- Good battery life
- Easily portable
- Sounds good
- Somewhat expensive
- Not entirely necessary
- Review Price: £64.96
- 10hr battery life
- Automatic power on/off
- Charges over USB
Headphone amplifiers are
something of a niche market, and with good reason. For one, most headphones
that require additional amplification are meant for use with powerful Hi-Fi systems, not low-power
sources like mp3 players. For another, they’re an extra bit of bulk to carry around, somewhat
defeating the purpose of a portable media player being, well, portable. And yet,
examples like the SoundMAGIC A10 remind us just why we shouldn’t be so quick to
write off headphone amps as unnecessary – in the right circumstances they make
a tangible difference to your listening experience.
To look at it you would
probably guess that the SoundMAGIC A10 is pitched somewhere between rival
FiiO’s E5 and E7 amplifiers, erring towards the side of the smaller of those
physically, but matching the price of the larger, at £65. At a glance that does
seem quite expensive – in fact it is quite expensive – but we’ve seen enough
pricey audio equipment to know that you almost always get what you pay for, and
the A10 definitely makes an effort to justify its cost.
The physical design is attractively
understated. The 50 x 12 x 70mm frame sits well in the palm of the hand,
has rounded corners and edges, making it very comfortable to hold. The matt
slightly rubberised finish feels as great as it looks, and we were rather taken
by the fancy golden-yellow artwork and the metal band that bisects the front of
the A10, with the SoundMAGIC name emblazoned upon it.
The placement of the 3.5mm
input and output jacks on the top of the A10 is the best possible, as it means
when placed in a pocket cables don’t get in the way. Less to our tastes is the
use of an analogue volume dial on the top right corner. Frequently we found
output of the A10 unintentionally changing as it moved about in our pocket -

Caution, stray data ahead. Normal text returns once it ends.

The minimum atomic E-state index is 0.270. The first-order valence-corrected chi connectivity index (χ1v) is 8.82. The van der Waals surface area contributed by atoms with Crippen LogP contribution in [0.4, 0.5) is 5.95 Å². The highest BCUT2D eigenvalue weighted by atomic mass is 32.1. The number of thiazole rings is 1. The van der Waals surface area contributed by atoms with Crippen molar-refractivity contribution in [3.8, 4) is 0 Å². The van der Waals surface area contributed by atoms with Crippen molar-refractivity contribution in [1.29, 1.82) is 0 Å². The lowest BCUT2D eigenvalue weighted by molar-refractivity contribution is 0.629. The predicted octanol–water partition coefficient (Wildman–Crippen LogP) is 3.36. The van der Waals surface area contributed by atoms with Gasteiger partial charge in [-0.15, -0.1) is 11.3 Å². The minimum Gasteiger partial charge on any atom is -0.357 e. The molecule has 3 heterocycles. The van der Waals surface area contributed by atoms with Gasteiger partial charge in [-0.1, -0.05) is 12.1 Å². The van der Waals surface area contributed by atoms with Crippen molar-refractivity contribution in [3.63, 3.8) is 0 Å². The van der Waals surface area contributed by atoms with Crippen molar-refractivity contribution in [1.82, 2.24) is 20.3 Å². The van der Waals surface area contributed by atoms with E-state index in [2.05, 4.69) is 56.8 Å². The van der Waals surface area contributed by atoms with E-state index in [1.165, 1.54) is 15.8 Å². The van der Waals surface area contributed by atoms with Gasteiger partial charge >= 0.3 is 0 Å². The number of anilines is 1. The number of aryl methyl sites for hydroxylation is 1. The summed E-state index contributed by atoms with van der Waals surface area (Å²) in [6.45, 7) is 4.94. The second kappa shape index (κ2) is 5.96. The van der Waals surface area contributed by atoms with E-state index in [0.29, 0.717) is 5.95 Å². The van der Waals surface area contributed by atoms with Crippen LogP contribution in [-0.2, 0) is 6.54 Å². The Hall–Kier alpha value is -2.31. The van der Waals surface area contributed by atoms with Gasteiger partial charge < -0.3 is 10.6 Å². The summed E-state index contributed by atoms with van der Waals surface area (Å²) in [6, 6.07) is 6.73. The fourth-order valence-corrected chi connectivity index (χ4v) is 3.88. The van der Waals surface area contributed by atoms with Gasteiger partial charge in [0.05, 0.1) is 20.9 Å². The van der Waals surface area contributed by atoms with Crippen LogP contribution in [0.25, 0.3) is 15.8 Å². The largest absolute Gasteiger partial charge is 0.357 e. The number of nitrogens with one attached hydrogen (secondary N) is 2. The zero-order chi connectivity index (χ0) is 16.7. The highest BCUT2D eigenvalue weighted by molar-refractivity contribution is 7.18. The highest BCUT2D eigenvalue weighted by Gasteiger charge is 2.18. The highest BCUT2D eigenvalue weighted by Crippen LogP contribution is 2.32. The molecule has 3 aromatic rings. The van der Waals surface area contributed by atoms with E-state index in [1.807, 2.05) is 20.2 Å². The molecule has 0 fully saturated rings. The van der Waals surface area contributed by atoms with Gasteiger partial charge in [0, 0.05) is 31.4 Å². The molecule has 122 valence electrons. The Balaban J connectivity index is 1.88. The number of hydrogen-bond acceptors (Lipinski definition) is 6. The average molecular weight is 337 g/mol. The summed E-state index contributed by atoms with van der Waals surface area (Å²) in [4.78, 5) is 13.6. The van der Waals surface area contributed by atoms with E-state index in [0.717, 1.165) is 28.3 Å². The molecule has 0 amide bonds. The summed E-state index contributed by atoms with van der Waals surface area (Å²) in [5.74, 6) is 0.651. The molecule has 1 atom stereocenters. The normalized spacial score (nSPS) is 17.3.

that can be solved by placing it in its supplied faux-leather carrying case,
but really we’d rather see buttons. Speaking of which, the A10 lacks one for
toggling its power; rather, the device turns itself on and off automatically
depending on whether the 3.5mm headphone jack is in use.
Also included with the
SoundMAGIC A10 amplifier is a short 3.5mm cable, for connecting the device to
your media player, a Y-splitter cable enabling the A10 to output to two players
at once and an iPod dock connector. This latter inclusion is particularly well-considered,
as iPods provide a line-level output via the dock, letting you bypass the
internal amp and just use the A10 – on other players you’ll be amplifying an
already amplified output.
A perfect test for this amp are the Q701s, which an iPod struggles to drive using its standard headphone jack. Connect them up to the A10, in turn to an iPod nano via the dock connector, we observed an immediate
improvement in not only the volume available, but also the quality of the
In a word you could describe the output of the nano and A10 combo as
smoother – the overall feel is slightly less clinical than the iPod alone. A set of Shure SE425 and Grado GR10 in-ear ‘phones – more likely candidates for a portable
headphone amp – appreciated the extra power provided by the A10, too, with
their already detailed and expansive sound filling out a little, and faint background details coming into the foreground just a bit more.
The tone of the A10 is warmer
than than our FiiO E7, although whether that’s a bad thing or not will be a
matter of preference. Plus, at this level of portability and this price point,
it’s nigh impossible to find a totally neutral amplifier. The low-end can be
boosted further if you want to with an XB switch on the side of the A10 but we
never felt the need to use it, and it doesn’t give much of a boost anyway (we
could see it being useful with headphones that have a weaker bass response than
those we were using).
The A10 isn’t as good
value as the competition, as it lacks the FiiO’s built-in DAC. However, the
SoundMAGIC amplifier is significantly smaller, and more portable, so it proves
a different enough proposition not to suffer from its reduced feature set. Just
bear in mind you’re paying more for less – both feature and size-wise.
Score in detail
Design & Features 8
Sound Quality 8
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